Friday, April 23, 2010
Thursday, April 22, 2010
His first caller says "My daughter made a great point. Why are we worrying about this earth that God is going to destroy anyway? We should be worrying about saving souls." Bob agrees enthusiastically.
Second caller: "We should do what little we can, but the earth is the Lord's. He'll take care of it."
Third caller: "I told the screener (Jan) a joke that we should really just leave all our lights on and cars idling since this is all so silly. All this man made global warming stuff is a hoax. They just want to control our lives."
Fourth caller: "My son said Happy Earth Day to me just jokingly knowing it annoys me. I was about to wash out his mouth with soap. It's all ridiculous. The devil uses these fancy techniques to trick us just like he does regarding dinosaurs and denial that the earth is 6000 years old."
Fifth caller: "It's just people trying to make money. They want to sell carbon credits, etc." Bob disagrees strenuously (and surprisingly rudely). It's religion, not money.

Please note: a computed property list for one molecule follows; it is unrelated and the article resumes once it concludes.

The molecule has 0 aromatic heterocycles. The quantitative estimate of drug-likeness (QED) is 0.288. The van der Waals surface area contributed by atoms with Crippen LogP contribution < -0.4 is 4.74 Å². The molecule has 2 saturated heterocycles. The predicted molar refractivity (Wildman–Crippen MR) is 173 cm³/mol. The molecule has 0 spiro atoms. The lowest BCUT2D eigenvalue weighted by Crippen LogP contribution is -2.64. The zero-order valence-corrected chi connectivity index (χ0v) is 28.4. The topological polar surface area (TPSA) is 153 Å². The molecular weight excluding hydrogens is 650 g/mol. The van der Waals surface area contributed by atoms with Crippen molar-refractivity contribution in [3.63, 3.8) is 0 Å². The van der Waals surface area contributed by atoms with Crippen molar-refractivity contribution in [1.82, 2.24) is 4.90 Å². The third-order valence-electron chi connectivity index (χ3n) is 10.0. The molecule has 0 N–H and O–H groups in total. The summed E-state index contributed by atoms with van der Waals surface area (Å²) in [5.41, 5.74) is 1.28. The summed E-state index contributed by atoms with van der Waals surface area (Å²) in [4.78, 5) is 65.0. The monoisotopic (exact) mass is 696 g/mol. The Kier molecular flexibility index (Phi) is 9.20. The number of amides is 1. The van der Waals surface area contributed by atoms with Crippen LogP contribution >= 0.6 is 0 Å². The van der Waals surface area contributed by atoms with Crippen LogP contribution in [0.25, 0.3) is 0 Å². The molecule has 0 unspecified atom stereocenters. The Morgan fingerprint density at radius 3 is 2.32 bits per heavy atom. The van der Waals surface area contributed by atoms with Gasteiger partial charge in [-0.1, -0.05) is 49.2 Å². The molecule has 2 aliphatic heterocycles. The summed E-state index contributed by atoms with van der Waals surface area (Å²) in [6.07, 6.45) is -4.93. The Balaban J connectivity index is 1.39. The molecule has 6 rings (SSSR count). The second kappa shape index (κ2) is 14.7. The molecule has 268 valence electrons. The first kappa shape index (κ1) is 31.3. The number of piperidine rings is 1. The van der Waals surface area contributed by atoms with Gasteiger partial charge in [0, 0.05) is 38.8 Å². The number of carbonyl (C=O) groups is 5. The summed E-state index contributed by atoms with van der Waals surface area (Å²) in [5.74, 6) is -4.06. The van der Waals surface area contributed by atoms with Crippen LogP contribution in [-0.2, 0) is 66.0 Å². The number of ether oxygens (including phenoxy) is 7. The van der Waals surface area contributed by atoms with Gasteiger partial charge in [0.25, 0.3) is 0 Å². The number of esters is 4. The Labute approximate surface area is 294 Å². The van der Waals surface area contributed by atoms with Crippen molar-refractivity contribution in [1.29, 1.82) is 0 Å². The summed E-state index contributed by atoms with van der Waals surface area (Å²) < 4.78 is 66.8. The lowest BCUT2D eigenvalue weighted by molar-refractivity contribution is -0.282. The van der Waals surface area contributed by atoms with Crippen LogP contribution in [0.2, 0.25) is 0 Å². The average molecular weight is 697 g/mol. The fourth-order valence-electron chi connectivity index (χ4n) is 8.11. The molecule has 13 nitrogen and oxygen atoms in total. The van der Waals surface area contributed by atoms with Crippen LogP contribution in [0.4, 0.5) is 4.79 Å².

Sixth caller: "Sure, I may grow a garden and conserve electricity, but that's for financial reasons, not because I'm some sort of environmentalist."
Monday, April 19, 2010
Not many people know that it was a mere 33% of the population supported the invasion of Iraq without UN authorization. Of course our government did it anyway with bipartisan support.
There was a lot of frustration with the war. The Democrats swept into power in 2006 first and foremost due to public opposition to the war and the perception that the Democrats were against the war. Despite that policies remained unchanged.
Bush gave us a banker bailout. This poll indicated it was supported by 7% of the population. The contempt for public opinion here is pretty striking.